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ABB brings direction to azimuthing rules

ABB is seeking to make sure that the channels are open between the companies driving shipping’s technological change and maritime regulators.

ABB’s place as a welcome guest at shipping’s regulatory top table was recently confirmed as one of 13 technology companies invited to participate in the high profile Global Industry Alliance, an International Maritime Organization (IMO) initiative to bring together industry leaders in support of energy efficient and low carbon maritime transport. 

Eero Lehtovaara, Head of Regulatory Affairs at ABB Marine & Ports, is also proving tireless in developing dialogue behind the scenes, seeing detailed discussions between regulators and marine equipment specialists the Classification Society technical committee level as mutually beneficial when it comes to future rule development.

“I think there is a common feeling among the major marine equipment manufacturers that we need to be more proactive in rule-making,” he says. “It’s imperative that we explore common concerns outside the competitive scenario. Knowledge exchange is good for us and for the regulators.”

The sentiment was recently acknowledged by the International Council on Combustion Engines (CIMAC) through the creation of its new WG21 working group, focusing on the potential to develop more comprehensive standards for azimuthing propulsion and how existing rules might be adapted or augmented for the propulsion solution.

“There has never been a forum to discuss solutions for crash stops or what the rules for azimuthing thrusters for ice-going ships in the marine and offshore sector should look like,” says Lehtovaara, who has been chosen to chair WG21. He notes that the proposal to establish the group emerged out of an ad hoc discussion involving leading suppliers of propulsion systems about regulatory matters at a Class Society technical meeting.

“The very fact that we were talking led on to learning that CIMAC was open to broadening its representative role,” he says. Identifying azimuthing propulsion as an area requiring work came out of consensus that “we’ve seen some weird solutions and some regulations that were not fully thought through”.

Lehtovaara believes that a collaborative approach involving the technology specialists behind azimuthing propulsion will lead to a greater understanding of its performance characteristics, which can only be beneficial for rule development. “Propulsion based on shaftlines and azimuthing are not directly comparable,” he says.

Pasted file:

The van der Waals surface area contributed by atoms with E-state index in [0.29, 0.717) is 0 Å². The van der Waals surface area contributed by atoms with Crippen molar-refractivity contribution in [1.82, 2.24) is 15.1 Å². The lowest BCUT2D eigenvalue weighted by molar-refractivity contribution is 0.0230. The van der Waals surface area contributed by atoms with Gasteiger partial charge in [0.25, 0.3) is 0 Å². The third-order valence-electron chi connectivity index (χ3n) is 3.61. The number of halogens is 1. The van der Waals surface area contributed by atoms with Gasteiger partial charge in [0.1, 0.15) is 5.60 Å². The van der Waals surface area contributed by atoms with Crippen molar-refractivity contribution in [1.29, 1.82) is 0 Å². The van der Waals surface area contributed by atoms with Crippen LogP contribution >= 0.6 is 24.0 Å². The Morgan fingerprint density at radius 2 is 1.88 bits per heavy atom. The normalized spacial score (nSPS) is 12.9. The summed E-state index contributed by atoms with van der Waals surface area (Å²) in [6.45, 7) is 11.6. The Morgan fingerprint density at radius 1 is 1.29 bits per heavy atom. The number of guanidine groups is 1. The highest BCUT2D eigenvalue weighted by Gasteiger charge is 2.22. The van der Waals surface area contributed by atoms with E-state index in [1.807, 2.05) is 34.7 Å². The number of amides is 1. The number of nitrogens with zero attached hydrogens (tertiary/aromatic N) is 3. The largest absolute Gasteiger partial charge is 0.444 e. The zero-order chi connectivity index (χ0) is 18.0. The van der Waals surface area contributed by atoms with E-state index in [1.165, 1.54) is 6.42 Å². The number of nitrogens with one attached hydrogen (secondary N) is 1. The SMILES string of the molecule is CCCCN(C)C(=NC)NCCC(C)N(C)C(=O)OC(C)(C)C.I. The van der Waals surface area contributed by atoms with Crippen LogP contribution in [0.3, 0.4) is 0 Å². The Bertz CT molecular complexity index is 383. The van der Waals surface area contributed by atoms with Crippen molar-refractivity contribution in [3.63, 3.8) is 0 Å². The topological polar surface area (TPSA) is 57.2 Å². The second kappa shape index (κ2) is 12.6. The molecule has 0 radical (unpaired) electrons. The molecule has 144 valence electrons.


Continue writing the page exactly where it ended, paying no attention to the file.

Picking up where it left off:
WG21’s terms of reference cover azimuthing and other non-shaftline propulsion systems and potentially other electromechanical marine equipment directly associated with vessel maneuverability, such as the steering gear. Its purpose is to improve understanding, contribute to harmonized class rules that ensure safety in all conditions, and be vigilant against proposals that prevent the optimal use of azimuthing propulsors.

With a first meeting in Frankfurt held in September 2017, the group has already attracted participation from most manufacturers, component suppliers and associated companies active in azimuthing propulsion. Three sub-groups have been formed to look separately at: steering/control; materials; and cooling and lubrication. Progress will be reported twice-yearly at meetings hosted by participating organizations.

“Clearly, as the parties who know most about the equipment, the way it performs and its limitations, we seek to play a significant part in discussions that aim to enhance safety,” Lehtovaara concludes.

“We are seeking to establish a regulatory framework that works towards a deeper understanding to adapt what is already in existence. We are already in dialogue with the Machinery Panel at IACS. Ultimately, work will lead to formal proposals to IACS that will be brought before IMO.”

 

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